The sessions are designed to have an element of fluidity, so it doesn't feel like any one person is forced to speak for a specific amount of time or as if the facilitator must quickly pivot the conversation. If possible, Sawyer said he prefers to have these sessions in person, as it allows for a more "felt sense"—however, Covid-19 realities dictated that they conduct some of the sessions via Zoom.

     

    5 considerations for implementing structured debriefing sessions

    If interested in establishing debriefing sessions at your own organizations, Girgrah and Sawyer caution against rushing recovery; even as vaccination rates continue to rise, it's important to help your team process the experiences they've had over the last year. The sessions, if done poorly, can do more harm than good, they said.

    Below, we've highlighted five foundational components for establishing successful debriefs at your organization:

    • Make sessions opt-out: An essential component of Ochsner's sessions is that they are opt-out rather than opt-in. This approach can help overcome the "I'm fine" culture and normalize that everyone participating has experienced similar challenges.
    • Adapt scheduling to each team’s need. Girgrah and Sawyer explained that they don't have a standard approach to scheduling. Some units prefer to have sessions on off days, some prefer after hours, etc. Connect with leaders to determine what times work best for each team so it's more likely that everyone can attend—and consider offering other enticements, such as lunch or dinner.
    • Be intentional about who is in the room. It can be challenging to be vulnerable—especially in front of coworkers. To create a safe space, limit the list to peers (unless they specifically request that a leader be present), recruit a trained facilitator, and reiterate confidentiality among participants at the beginning and end of the conversation.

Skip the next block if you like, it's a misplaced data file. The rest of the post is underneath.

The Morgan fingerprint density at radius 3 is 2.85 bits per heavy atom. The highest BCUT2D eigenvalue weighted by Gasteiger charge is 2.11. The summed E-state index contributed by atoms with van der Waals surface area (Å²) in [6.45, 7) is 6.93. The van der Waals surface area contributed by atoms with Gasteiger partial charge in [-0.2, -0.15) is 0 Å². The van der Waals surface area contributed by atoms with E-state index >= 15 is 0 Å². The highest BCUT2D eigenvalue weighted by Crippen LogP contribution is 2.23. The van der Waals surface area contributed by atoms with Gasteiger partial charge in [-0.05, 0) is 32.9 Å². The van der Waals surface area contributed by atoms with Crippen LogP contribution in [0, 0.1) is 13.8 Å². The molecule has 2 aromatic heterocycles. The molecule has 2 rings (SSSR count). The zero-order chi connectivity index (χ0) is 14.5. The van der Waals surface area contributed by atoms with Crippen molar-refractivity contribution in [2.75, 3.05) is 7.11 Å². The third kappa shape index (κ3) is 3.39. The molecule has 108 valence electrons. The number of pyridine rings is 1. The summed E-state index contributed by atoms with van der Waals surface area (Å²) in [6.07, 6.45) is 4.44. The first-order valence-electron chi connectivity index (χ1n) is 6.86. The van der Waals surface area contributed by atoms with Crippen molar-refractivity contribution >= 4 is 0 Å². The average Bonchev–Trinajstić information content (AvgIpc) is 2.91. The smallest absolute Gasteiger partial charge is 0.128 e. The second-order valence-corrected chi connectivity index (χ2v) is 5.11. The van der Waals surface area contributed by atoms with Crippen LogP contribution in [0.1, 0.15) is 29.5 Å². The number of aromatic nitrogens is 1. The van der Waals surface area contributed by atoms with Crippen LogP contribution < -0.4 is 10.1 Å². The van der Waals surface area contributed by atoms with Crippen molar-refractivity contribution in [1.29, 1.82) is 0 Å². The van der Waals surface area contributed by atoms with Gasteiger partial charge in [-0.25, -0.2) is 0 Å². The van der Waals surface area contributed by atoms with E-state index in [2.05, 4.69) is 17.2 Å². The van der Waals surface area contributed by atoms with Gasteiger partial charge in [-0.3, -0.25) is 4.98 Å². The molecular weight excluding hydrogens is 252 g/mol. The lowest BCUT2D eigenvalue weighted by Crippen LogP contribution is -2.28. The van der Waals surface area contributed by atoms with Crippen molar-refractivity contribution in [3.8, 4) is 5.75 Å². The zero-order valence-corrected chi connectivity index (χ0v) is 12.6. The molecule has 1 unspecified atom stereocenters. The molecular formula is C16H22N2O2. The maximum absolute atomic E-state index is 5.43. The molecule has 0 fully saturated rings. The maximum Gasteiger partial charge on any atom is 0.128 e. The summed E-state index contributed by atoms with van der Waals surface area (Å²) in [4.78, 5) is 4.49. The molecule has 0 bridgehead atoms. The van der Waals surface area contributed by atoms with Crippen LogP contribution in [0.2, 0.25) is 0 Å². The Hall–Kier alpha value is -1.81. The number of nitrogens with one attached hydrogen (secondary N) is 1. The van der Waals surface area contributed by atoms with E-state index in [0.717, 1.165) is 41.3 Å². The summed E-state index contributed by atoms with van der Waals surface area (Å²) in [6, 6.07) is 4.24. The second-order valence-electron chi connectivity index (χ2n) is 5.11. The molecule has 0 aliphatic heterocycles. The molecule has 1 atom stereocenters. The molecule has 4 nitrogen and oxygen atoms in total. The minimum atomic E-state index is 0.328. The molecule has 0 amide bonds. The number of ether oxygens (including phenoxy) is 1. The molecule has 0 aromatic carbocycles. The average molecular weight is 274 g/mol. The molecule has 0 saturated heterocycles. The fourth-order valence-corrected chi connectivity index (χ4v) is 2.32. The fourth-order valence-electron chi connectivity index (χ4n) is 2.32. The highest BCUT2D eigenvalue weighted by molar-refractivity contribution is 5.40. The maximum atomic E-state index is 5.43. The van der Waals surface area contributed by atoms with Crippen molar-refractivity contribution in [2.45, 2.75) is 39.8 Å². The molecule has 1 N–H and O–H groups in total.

• Orient—and reorient—the conversation around growth. A critical component of the debriefs is reframing a traumatic narrative in terms of growth. Otherwise, the conversation can run the risk of amplifying trauma, which can leave participants feeling resentful, powerless, or burned out.
    • Err on the side of overcommunication. Ochsner's leadership frame debriefs as "preventative medicine," Sawyer said, as a way to recognize the importance of talking about these experiences and acknowledge that people rarely do. To promote a broader conversation around wellbeing, leaders are encouraged to express their own vulnerability so as to create a culture where "it's ok not to be ok."

    Recognizing that resources are limited, you may need to prioritize rolling out debriefs with the groups that are at highest risk. If so, consider consulting with clinical leaders to gain a better understanding of groups with the most immediate need. And since trauma can have a long tail, even if an event took place earlier in the year, it's important to create the space for teams to unpack their experiences.

     

    The impact of structured debriefings

    In the early days of March and April 2020, physicians were more reticent to engage in structured debriefs, but today more than 1000 individuals have been involved systemwide. After attending, many have said they were glad they went—and some even said the sessions have completely transformed how they engage with their work. Plans are to continue offering debriefings this year as teams continue to ask for them on a weekly basis.

    Providing care during Covid is an unprecedented challenge in many ways. As Girgrah and Sawyer noted, reactions to trauma are to be expected—and they're human. What's key is to make a space for those reactions that not only acknowledges and unpacks that trauma, but also gives providers the tools to transform that experience into growth.